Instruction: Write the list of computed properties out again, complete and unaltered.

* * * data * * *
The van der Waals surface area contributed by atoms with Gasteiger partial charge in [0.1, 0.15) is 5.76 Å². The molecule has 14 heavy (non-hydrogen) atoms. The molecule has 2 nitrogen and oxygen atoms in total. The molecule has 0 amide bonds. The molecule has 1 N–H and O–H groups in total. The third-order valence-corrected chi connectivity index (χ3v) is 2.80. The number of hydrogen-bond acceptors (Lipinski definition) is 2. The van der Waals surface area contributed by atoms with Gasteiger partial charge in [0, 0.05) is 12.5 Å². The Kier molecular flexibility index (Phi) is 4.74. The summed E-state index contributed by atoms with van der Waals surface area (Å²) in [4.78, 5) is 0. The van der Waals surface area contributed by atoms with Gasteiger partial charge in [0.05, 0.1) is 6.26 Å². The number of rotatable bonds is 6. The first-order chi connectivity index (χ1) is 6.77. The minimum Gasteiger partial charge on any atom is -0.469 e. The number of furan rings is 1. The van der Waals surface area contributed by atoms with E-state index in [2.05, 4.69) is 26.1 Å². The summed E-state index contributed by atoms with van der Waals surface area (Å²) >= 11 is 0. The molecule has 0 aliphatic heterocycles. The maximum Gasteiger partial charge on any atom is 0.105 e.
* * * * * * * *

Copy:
The van der Waals surface area contributed by atoms with Gasteiger partial charge in [0.1, 0.15) is 5.76 Å². The molecule has 14 heavy (non-hydrogen) atoms. The molecule has 2 nitrogen and oxygen atoms in total. The molecule has 0 amide bonds. The molecule has 1 N–H and O–H groups in total. The third-order valence-corrected chi connectivity index (χ3v) is 2.80. The number of hydrogen-bond acceptors (Lipinski definition) is 2. The van der Waals surface area contributed by atoms with Gasteiger partial charge in [0, 0.05) is 12.5 Å². The Kier molecular flexibility index (Phi) is 4.74. The summed E-state index contributed by atoms with van der Waals surface area (Å²) in [4.78, 5) is 0. The van der Waals surface area contributed by atoms with Gasteiger partial charge in [0.05, 0.1) is 6.26 Å². The number of rotatable bonds is 6. The first-order chi connectivity index (χ1) is 6.77. The minimum Gasteiger partial charge on any atom is -0.469 e. The number of furan rings is 1. The van der Waals surface area contributed by atoms with E-state index in [2.05, 4.69) is 26.1 Å². The summed E-state index contributed by atoms with van der Waals surface area (Å²) >= 11 is 0. The molecule has 0 aliphatic heterocycles. The maximum Gasteiger partial charge on any atom is 0.105 e.